In the U.S., 2.1 million live in nursing homes or residential care facilities, representing 0.6% of the U.S. population. This demographic represents 45% of all the deaths from COVID-19 and over 50% in some countries like Sweden. I have advocated for a targeted pandemic approach since March; hoping that we could avoid an economic, health and social catastrophe. The idea was to allow viral exposure in the healthy and young individuals which would ultimately reduce transmissibility to the vulnerable. Unfortunately, public health officials misrepresented this targeted pandemic approach with a straw-man argument. They suggested that this approach would just let the virus “rip” through the population and based upon flawed modeling assumptions, cause an unacceptable number of deaths. This public health opinion spread fear and excluded this rational, time-honored option.

A recent egregious example of misrepresentation of public health data was recently demonstrated by the physician head of the Kansas Department of Health and Environment. He highlighted the following graph to emphasize the importance of wearing masks in the general public.

Kansas allows counties to determine their preferred pandemic mitigation strategies– some counties mandated masks and others did not. This lead physician claimed that the group of counties that chose to follow a mask mandate, depicted by the yellow line, “is winning the battle”. He said, “all of the improvement in the case development comes from those counties wearing masks”. Now, look closely at the graph above. There is a secondary “Y” axis with different scales on the right. The “Y” axis scale to the right represents the blue line depicting the counties who did not require masks. This leads to a misleading impression that there is a dramatic fall in COVID-19 cases depicted by the yellow line representing the counties that mandated masks.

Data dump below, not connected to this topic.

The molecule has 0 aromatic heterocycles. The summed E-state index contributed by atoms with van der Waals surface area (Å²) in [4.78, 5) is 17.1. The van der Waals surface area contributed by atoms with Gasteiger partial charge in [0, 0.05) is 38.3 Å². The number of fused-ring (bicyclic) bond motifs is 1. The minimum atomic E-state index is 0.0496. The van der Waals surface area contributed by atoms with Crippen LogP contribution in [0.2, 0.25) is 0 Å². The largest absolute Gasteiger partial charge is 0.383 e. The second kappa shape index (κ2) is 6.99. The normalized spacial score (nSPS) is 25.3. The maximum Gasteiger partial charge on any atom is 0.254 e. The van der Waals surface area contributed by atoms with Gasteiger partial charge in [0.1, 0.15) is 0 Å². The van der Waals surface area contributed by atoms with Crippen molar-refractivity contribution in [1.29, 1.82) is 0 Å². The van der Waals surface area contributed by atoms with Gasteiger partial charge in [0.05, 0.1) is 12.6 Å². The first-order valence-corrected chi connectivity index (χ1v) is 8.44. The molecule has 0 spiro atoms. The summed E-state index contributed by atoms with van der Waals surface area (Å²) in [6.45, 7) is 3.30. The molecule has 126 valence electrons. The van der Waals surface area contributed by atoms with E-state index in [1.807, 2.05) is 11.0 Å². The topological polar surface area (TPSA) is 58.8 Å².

In response to this misrepresentation of data, the Kansas Policy Institute filed an Open Records Act and requested the names of counties and calculations used to produce the original publicly facing chart. Their revised depiction of the data has a single “Y” axis with the same scale and expanded the timeline of the “X” axis. They included the same data as the first graph with these adjustments and completely different findings were revealed. Daily COVID-19 cases on August 3rd were 77% higher per capita in counties that followed the mask mandate. Any honest scientist would accept that there are many confounding factors in this kind of data such as population density, test selection criteria and testing capacity that make the comparisons of counties of very little value. So, why would the lead public health official misrepresent the data in this way?

Lastly, I am an ardent proponent of safe vaccines. Some have advocated for a “vaccine or bust” approach. It is crucial that we not skip safety steps to implement a vaccine program. This will take time to accomplish well. Sweden has avoided the “bust” scenario by securing community immunity and avoided severe disruptions to their society. Oregon should also adopt a targeted pandemic approach. We have regrettably already busted the economy, educational opportunities and negatively impacted the health of our citizens. We must do better.

Live well,

John Powell M.D.